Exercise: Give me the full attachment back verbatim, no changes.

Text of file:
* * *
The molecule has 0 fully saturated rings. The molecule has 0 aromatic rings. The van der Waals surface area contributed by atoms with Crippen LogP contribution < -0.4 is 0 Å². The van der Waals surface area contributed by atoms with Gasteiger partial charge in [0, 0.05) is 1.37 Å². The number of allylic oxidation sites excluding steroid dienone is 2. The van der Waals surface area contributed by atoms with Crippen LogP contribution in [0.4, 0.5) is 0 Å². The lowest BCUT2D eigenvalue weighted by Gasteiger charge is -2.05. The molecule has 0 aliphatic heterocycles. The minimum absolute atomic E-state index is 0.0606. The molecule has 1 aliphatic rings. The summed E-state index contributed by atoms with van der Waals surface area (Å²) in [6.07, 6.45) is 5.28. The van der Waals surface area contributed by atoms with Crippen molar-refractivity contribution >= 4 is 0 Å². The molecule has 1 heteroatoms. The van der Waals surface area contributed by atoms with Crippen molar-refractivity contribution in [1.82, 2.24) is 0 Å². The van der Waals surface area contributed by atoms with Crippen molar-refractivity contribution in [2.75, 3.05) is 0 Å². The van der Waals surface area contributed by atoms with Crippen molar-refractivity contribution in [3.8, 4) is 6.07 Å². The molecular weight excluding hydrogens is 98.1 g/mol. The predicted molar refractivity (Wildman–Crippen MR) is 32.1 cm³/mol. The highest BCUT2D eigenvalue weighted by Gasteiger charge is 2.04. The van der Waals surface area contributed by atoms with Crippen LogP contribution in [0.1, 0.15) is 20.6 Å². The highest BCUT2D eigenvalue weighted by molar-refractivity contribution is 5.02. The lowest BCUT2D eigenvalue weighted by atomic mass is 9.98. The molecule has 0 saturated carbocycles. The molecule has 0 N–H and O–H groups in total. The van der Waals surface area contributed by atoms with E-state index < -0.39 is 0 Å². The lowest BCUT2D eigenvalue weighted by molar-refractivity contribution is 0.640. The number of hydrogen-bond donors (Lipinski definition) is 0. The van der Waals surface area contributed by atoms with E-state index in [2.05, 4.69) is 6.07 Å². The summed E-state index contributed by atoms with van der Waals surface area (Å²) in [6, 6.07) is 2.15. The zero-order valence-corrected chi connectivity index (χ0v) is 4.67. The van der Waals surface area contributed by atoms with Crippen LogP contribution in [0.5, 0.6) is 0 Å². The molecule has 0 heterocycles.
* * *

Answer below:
The molecule has 0 fully saturated rings. The molecule has 0 aromatic rings. The van der Waals surface area contributed by atoms with Crippen LogP contribution < -0.4 is 0 Å². The van der Waals surface area contributed by atoms with Gasteiger partial charge in [0, 0.05) is 1.37 Å². The number of allylic oxidation sites excluding steroid dienone is 2. The van der Waals surface area contributed by atoms with Crippen LogP contribution in [0.4, 0.5) is 0 Å². The lowest BCUT2D eigenvalue weighted by Gasteiger charge is -2.05. The molecule has 0 aliphatic heterocycles. The minimum absolute atomic E-state index is 0.0606. The molecule has 1 aliphatic rings. The summed E-state index contributed by atoms with van der Waals surface area (Å²) in [6.07, 6.45) is 5.28. The van der Waals surface area contributed by atoms with Crippen molar-refractivity contribution >= 4 is 0 Å². The molecule has 1 heteroatoms. The van der Waals surface area contributed by atoms with Crippen molar-refractivity contribution in [1.82, 2.24) is 0 Å². The van der Waals surface area contributed by atoms with Crippen molar-refractivity contribution in [2.75, 3.05) is 0 Å². The van der Waals surface area contributed by atoms with Crippen molar-refractivity contribution in [3.8, 4) is 6.07 Å². The molecular weight excluding hydrogens is 98.1 g/mol. The predicted molar refractivity (Wildman–Crippen MR) is 32.1 cm³/mol. The highest BCUT2D eigenvalue weighted by Gasteiger charge is 2.04. The van der Waals surface area contributed by atoms with Crippen LogP contribution in [0.1, 0.15) is 20.6 Å². The highest BCUT2D eigenvalue weighted by molar-refractivity contribution is 5.02. The lowest BCUT2D eigenvalue weighted by atomic mass is 9.98. The molecule has 0 saturated carbocycles. The molecule has 0 N–H and O–H groups in total. The van der Waals surface area contributed by atoms with E-state index < -0.39 is 0 Å². The lowest BCUT2D eigenvalue weighted by molar-refractivity contribution is 0.640. The number of hydrogen-bond donors (Lipinski definition) is 0. The van der Waals surface area contributed by atoms with E-state index in [2.05, 4.69) is 6.07 Å². The summed E-state index contributed by atoms with van der Waals surface area (Å²) in [6, 6.07) is 2.15. The zero-order valence-corrected chi connectivity index (χ0v) is 4.67. The van der Waals surface area contributed by atoms with Crippen LogP contribution in [0.5, 0.6) is 0 Å². The molecule has 0 heterocycles.